Wednesday, January 27, 2010

Custard Apple

The custard apple is one of the two species, or a hybrid, of fruits in the Annona genus of trees and shrubs, family Annonaceae. In southern Florida, the term is applied to the pond Apple. A. glabra, and the bullock’s heart, A. recticulata in Australia, it is applied to the atemoya, a cultivated hybrid of the cherimoya, A. squamosa. The soursop, or guanabana, A. muricata, of South America, and the North American Papaw, Asimina triloba, are related species. Cheimoyas grow at moderate altitudes in Andean South America and have been introduced into Spain and California. The sugar apple grows near sea level in tropical America and has been introduced into Florida and tropical Asia.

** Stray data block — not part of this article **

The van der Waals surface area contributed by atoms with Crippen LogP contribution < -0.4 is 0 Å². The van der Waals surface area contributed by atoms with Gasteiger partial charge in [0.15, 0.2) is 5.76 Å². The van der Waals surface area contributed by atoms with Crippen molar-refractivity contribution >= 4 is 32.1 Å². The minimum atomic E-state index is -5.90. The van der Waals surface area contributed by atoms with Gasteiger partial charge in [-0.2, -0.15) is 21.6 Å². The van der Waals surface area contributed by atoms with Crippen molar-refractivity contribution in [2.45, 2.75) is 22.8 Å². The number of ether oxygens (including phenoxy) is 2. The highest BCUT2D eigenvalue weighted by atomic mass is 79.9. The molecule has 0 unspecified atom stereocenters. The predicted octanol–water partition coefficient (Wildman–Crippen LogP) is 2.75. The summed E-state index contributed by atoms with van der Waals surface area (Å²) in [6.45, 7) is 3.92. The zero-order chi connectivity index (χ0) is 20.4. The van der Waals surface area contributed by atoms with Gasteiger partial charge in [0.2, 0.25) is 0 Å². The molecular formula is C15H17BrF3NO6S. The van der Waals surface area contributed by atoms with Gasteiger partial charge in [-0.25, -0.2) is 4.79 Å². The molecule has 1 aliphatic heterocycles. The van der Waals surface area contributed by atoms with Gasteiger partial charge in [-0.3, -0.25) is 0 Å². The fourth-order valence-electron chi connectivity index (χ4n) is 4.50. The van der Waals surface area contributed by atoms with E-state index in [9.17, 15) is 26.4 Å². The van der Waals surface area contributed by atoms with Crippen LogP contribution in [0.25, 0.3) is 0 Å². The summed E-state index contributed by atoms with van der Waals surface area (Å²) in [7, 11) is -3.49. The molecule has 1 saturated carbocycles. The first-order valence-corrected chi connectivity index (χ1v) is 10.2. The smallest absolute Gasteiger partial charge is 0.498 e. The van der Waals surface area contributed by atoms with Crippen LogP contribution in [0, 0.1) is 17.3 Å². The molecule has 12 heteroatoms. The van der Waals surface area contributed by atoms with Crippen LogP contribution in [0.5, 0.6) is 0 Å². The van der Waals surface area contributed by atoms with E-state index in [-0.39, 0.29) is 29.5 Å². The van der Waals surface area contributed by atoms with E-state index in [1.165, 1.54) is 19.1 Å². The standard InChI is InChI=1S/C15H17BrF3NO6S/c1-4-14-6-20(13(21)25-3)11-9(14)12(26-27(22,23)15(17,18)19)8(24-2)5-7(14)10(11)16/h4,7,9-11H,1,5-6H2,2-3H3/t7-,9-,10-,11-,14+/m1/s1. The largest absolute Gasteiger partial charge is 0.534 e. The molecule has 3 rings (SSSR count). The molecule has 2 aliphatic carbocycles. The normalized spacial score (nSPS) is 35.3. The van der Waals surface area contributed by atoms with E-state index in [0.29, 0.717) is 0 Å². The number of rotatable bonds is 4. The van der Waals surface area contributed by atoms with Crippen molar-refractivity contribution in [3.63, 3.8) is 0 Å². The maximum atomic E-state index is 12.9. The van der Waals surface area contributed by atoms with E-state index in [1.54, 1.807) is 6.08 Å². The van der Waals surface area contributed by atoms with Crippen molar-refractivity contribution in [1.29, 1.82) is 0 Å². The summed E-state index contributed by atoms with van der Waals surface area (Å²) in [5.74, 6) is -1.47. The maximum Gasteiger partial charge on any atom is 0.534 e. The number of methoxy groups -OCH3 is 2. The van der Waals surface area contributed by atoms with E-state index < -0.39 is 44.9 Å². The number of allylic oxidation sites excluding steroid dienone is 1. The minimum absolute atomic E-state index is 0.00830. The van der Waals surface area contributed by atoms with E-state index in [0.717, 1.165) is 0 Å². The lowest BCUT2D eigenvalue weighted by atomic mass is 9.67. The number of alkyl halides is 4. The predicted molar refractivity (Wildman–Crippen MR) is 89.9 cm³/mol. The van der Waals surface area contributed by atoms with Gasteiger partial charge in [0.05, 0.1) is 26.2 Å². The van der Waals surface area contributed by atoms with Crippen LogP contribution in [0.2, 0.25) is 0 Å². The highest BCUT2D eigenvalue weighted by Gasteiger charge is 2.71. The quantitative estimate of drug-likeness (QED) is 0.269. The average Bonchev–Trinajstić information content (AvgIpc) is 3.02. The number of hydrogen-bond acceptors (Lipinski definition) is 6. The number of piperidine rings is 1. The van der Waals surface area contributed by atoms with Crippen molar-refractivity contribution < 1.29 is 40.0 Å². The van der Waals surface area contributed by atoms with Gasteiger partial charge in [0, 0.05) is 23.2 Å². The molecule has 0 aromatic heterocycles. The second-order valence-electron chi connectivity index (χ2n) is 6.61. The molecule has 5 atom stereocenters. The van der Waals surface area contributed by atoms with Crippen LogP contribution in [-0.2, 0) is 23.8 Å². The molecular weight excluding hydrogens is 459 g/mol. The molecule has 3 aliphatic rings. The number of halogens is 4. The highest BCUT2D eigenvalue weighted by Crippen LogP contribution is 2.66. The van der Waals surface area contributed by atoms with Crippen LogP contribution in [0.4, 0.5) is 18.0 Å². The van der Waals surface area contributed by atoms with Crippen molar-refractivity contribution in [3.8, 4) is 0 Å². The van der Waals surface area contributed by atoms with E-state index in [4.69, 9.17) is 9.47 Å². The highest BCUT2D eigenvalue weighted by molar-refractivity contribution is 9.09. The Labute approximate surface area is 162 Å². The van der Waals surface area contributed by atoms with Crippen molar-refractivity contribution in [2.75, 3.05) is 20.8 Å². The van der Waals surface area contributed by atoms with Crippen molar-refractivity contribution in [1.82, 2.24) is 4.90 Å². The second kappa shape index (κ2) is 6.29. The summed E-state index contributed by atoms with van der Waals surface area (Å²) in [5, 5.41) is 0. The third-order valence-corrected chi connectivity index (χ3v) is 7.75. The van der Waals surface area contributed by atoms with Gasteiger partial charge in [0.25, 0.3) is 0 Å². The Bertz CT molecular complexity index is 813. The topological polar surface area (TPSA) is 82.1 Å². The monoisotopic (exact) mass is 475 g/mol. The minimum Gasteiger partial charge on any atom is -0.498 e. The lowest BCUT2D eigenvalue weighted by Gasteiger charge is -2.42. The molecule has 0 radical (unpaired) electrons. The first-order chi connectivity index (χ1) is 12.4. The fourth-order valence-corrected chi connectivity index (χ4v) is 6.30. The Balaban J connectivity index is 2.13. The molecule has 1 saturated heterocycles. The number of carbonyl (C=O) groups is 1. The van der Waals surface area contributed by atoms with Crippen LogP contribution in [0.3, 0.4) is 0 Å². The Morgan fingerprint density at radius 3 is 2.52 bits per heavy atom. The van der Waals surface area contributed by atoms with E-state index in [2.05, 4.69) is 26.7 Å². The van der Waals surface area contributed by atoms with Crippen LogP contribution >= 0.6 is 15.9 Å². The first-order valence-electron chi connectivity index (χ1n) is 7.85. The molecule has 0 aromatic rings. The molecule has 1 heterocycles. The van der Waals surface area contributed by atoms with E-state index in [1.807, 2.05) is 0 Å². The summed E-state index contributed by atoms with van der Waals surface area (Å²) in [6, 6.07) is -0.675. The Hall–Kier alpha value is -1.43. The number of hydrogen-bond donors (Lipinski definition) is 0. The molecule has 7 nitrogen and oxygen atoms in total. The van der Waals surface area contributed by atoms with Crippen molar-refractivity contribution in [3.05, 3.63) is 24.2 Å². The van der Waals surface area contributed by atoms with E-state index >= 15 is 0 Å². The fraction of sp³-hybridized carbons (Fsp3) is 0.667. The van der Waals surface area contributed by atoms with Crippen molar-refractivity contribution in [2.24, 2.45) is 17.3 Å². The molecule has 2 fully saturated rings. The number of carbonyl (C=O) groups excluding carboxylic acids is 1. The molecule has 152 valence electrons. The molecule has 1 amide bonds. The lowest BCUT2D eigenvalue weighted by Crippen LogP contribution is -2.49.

The Custard Apple tree is native to tropical America and thrives in warm climate gardens. It bears lotuslike and warty green fruit that turn brown. This fruit has sweet taste and often don’t like to eat because contain many of seed inside, either way this fruit fever to make a juice. The fruit skin is like a snake skin but with green color, and turn to brown when it ripe. In tropical like Indonesia is grow wildly and found many in the jungle, but sometime also planted in their garden as an ornament. This fruit may fed by monkey and bird, and some small bird like build their nest on this plants to lay their eggs when she want to breed.

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